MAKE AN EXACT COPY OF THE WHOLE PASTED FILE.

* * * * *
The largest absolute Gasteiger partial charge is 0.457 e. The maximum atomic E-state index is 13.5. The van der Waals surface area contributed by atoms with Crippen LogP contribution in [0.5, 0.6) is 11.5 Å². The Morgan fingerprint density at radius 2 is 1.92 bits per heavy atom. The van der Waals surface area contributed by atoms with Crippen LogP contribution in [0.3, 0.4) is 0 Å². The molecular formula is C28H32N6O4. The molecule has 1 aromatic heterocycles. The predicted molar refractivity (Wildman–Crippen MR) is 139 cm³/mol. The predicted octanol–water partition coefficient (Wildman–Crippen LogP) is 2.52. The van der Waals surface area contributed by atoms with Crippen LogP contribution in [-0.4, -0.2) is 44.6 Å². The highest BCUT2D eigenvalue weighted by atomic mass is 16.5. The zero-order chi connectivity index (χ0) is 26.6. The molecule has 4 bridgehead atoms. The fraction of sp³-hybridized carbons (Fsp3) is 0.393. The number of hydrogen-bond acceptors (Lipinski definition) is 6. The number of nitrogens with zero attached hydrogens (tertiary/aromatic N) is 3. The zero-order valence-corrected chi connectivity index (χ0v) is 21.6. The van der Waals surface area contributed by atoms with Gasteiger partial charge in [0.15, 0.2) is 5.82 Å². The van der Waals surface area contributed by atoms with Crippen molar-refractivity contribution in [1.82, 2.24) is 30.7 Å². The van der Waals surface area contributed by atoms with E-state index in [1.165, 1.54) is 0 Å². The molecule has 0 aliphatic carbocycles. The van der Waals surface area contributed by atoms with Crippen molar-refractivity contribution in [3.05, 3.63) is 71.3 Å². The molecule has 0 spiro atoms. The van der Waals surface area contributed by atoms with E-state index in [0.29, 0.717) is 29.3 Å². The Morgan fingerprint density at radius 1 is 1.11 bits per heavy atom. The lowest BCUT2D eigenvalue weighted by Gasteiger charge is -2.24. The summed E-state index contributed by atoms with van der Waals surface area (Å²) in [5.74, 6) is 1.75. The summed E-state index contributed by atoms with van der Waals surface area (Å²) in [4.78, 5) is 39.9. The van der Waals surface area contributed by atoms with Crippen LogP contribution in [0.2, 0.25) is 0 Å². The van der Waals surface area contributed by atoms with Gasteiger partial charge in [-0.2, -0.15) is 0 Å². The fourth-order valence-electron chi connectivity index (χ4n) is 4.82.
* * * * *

The largest absolute Gasteiger partial charge is 0.457 e. The maximum atomic E-state index is 13.5. The van der Waals surface area contributed by atoms with Crippen LogP contribution in [0.5, 0.6) is 11.5 Å². The Morgan fingerprint density at radius 2 is 1.92 bits per heavy atom. The van der Waals surface area contributed by atoms with Crippen LogP contribution in [0.3, 0.4) is 0 Å². The molecular formula is C28H32N6O4. The molecule has 1 aromatic heterocycles. The predicted molar refractivity (Wildman–Crippen MR) is 139 cm³/mol. The predicted octanol–water partition coefficient (Wildman–Crippen LogP) is 2.52. The van der Waals surface area contributed by atoms with Crippen LogP contribution in [-0.4, -0.2) is 44.6 Å². The highest BCUT2D eigenvalue weighted by atomic mass is 16.5. The zero-order chi connectivity index (χ0) is 26.6. The molecule has 4 bridgehead atoms. The fraction of sp³-hybridized carbons (Fsp3) is 0.393. The number of hydrogen-bond acceptors (Lipinski definition) is 6. The number of nitrogens with zero attached hydrogens (tertiary/aromatic N) is 3. The zero-order valence-corrected chi connectivity index (χ0v) is 21.6. The van der Waals surface area contributed by atoms with Gasteiger partial charge in [0.15, 0.2) is 5.82 Å². The van der Waals surface area contributed by atoms with Crippen molar-refractivity contribution in [1.82, 2.24) is 30.7 Å². The van der Waals surface area contributed by atoms with E-state index in [1.165, 1.54) is 0 Å². The molecule has 0 aliphatic carbocycles. The van der Waals surface area contributed by atoms with Crippen molar-refractivity contribution in [3.05, 3.63) is 71.3 Å². The molecule has 0 spiro atoms. The van der Waals surface area contributed by atoms with E-state index in [0.29, 0.717) is 29.3 Å². The Morgan fingerprint density at radius 1 is 1.11 bits per heavy atom. The lowest BCUT2D eigenvalue weighted by Gasteiger charge is -2.24. The summed E-state index contributed by atoms with van der Waals surface area (Å²) in [5.74, 6) is 1.75. The summed E-state index contributed by atoms with van der Waals surface area (Å²) in [4.78, 5) is 39.9. The van der Waals surface area contributed by atoms with Crippen LogP contribution in [0.2, 0.25) is 0 Å². The van der Waals surface area contributed by atoms with Gasteiger partial charge in [-0.2, -0.15) is 0 Å². The fourth-order valence-electron chi connectivity index (χ4n) is 4.82.